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Insurer Will Pay In Case That Quickly Went Viral

Monday, New York comedian Matt Fisher wrote a very serious blog post headlined "My Sister Paid Progressive Insurance to Defend Her Killer In Court."

It quickly drew considerable attention on the Web, bad publicity for Progresssive Insurance and coverage from national news outlets because he laid out a sad story:

-- His sister Katie was killed in a Baltimore car accident on June 19, 2010.

-- The other driver's insurance company "looked at the situation and settled with my sister's estate basically immediately."

-- But because that other driver was underinsured, Katie's insurance company was "now on the hook for the difference [about $75,000] between the other guy's insurance and the value of Katie's policy."

-- That company, Progressive Insurance, Fisher wrote, "refused to pay the policy to my sister's estate."

-- His parents had to go to court to prove the other driver's negligence. And during that trial, attorneys for Progressive basically ended up on the opposite side from Katie's estate. Hence the title of Fisher's blog post.

Tuesday, Progressive posted a statement saying it "did not serve as the attorney for the defendant in this case. He was defended by his insurance company, Nationwide."

To which Fisher responded that:

"At the beginning of the trial on Monday, August 6th, an attorney identified himself as Jeffrey R. Moffat and stated that he worked for Progressive Advanced Insurance Company. He then sat next to the defendant [the other driver]. During the trial, both in and out of the courtroom, he conferred with the defendant. He gave an opening statement to the jury, in which he proposed the idea that the defendant should not be found negligent in the case. He cross-examined the plaintiff's witnesses. On direct examination, he questioned all of the defense's witnesses. He made objections on behalf of the defendant, and he was a party to the argument of all of the objections heard in the case. After all of the witnesses had been called, he stood before the jury and gave a closing argument, in which he argued that my sister was responsible for the accident that killed her, and that the jury should not decide that the defendant was negligent."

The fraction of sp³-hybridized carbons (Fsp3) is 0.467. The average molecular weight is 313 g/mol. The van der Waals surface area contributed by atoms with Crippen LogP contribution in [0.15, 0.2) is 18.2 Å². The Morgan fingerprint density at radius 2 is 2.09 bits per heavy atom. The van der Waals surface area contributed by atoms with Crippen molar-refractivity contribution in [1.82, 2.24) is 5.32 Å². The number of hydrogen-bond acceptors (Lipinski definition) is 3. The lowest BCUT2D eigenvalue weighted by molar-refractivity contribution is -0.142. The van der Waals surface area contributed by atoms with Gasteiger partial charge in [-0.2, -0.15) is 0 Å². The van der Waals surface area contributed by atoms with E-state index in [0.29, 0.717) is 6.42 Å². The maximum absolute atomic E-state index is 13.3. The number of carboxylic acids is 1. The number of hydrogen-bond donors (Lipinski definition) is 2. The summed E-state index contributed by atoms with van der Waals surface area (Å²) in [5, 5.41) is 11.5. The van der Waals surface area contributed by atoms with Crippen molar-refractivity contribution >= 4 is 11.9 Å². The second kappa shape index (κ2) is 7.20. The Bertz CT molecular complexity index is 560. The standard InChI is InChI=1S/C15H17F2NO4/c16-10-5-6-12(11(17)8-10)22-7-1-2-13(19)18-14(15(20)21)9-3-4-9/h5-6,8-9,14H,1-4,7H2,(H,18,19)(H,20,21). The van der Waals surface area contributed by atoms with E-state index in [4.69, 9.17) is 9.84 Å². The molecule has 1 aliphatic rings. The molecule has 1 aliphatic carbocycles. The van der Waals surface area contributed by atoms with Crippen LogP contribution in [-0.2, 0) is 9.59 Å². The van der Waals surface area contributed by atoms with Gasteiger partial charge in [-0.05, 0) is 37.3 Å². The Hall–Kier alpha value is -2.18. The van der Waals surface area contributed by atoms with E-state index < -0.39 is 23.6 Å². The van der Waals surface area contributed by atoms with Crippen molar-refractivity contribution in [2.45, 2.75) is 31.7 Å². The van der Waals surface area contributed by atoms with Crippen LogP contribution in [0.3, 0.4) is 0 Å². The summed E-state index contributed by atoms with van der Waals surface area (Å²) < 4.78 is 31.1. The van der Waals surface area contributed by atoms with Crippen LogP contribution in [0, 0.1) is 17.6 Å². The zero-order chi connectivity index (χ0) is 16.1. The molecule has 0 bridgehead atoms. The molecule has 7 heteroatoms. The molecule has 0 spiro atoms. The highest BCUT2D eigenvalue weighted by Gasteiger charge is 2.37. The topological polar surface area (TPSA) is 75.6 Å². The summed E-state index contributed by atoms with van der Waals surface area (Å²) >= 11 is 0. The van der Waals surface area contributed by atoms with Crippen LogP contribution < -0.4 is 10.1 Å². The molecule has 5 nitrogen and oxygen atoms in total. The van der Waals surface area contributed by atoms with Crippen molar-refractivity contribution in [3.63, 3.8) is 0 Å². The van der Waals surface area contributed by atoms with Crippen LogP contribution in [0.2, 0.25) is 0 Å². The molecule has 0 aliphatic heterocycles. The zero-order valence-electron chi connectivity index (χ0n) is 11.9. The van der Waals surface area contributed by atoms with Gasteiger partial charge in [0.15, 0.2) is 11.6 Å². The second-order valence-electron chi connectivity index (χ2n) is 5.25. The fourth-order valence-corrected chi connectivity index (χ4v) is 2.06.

Thursday, Progressive announced that "an agreement has been reached with the Fisher family to settle the claim." It added that:

"Under Maryland law, in order to receive the benefits of an underinsured driver claim, the other driver must be at fault. Sometimes this can be proven without the need for a trial, but in Ms. Fisher's case, there were credible conflicting eyewitness accounts as to who was at fault. A trial was necessary so that a jury could review all of the evidence and come to a decision. ... As a defendant in this case, Progressive participated in the trial procedures on our own behalf while Nationwide represented the other driver."

Today, Fisher and those who knew Katie are tweeting about her: #KatieFisher. Here's one of his from Thursday that sounds like something one loving sibling would say about another: "#KatieFisher was mean to all of my girlfriends except for @DanaM42, who went on to become my wife."

As he told The Associated Press, "the thing I would like more than anything to be talking about is how much I loved my sister."

Update at 11:15 a.m. ET: NBC News' Red Tape Chronicles blog says that the "lessons from [the] Progressive screw up" are that "when it's Twitter vs. lawyers, take Twitter."

Copyright 2021 NPR. To see more, visit https://www.npr.org.

Mark Memmott is NPR's supervising senior editor for Standards & Practices. In that role, he's a resource for NPR's journalists – helping them raise the right questions as they do their work and uphold the organization's standards.